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Aust Fam Physician. 2015 Sep;44(9):630-3.

Rare diseases are a 'common' problem for clinicians.

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MD, MPhil, FRACP, FRCPCH, FRCP, is Professor of Paediatrics and Child Health, The University of Sydney; consultant paediatrician, The Children's Hospital at Westmead, Sydney and Director, Australian Paediatric Surveillance Unit.



Approximately 8% of the Australian population live with any one of about 10,000 known rare diseases. This is similar to the proportion of people living with diabetes or asthma.


The aim of this article is to review the impact of rare diseases on families and health services, and the role of the general practitioner (GP) and policy response in Australia.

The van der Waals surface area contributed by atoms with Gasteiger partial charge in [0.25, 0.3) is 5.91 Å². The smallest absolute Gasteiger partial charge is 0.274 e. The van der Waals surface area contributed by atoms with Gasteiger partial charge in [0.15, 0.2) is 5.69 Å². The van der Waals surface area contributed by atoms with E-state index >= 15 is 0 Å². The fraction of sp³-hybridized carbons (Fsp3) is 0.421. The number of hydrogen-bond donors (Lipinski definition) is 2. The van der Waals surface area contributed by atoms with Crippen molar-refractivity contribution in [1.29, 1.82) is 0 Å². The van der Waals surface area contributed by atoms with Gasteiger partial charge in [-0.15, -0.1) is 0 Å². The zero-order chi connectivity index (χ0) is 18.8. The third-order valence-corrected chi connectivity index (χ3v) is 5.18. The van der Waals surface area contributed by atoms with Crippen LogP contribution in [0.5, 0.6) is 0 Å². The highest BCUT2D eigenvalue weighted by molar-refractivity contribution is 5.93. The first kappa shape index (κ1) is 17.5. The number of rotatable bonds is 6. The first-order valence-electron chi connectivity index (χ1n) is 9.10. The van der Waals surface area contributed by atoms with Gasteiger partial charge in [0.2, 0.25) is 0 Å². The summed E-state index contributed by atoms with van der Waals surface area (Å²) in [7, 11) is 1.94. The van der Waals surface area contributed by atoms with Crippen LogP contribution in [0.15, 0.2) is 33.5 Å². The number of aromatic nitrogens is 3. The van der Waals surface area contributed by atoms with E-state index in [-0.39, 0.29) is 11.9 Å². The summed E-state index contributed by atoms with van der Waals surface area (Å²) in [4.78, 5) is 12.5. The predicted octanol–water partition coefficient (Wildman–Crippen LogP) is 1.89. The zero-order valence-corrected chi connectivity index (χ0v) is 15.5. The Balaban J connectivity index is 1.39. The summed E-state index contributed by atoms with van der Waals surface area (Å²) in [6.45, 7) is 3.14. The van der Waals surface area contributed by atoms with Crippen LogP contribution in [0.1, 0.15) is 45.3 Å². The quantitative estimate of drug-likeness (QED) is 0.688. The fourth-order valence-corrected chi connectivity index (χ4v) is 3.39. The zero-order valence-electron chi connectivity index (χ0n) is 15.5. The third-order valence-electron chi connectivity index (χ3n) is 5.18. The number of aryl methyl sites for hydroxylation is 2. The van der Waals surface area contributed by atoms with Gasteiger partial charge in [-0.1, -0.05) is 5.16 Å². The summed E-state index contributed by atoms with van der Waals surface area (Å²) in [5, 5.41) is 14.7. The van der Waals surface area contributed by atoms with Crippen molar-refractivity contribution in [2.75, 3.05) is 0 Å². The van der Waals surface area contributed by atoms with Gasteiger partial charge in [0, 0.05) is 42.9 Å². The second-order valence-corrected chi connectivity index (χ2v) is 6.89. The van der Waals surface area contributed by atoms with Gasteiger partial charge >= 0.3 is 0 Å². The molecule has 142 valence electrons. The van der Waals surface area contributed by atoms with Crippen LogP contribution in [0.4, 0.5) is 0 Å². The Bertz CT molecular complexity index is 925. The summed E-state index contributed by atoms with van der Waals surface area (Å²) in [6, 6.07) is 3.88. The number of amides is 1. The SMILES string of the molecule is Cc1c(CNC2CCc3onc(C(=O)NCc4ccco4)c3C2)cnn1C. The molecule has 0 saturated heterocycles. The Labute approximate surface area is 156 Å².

Research from the Australian Paediatric Surveillance Unit indicates that people living with rare diseases face significant challenges, including diagnostic delays, lack of available treatment and difficulty in finding the right health service. Families feel isolated, under-supported, and often face economic hardship. All GPs see people with rare diseases and have a crucial role in making appropriate referrals, coordinating care, supporting families, and linking them with psychosocial and other supports. GPs require access to current, relevant resources to assist them to help patients with rare diseases. A coordinated national approach to rare diseases is also needed in Australia.

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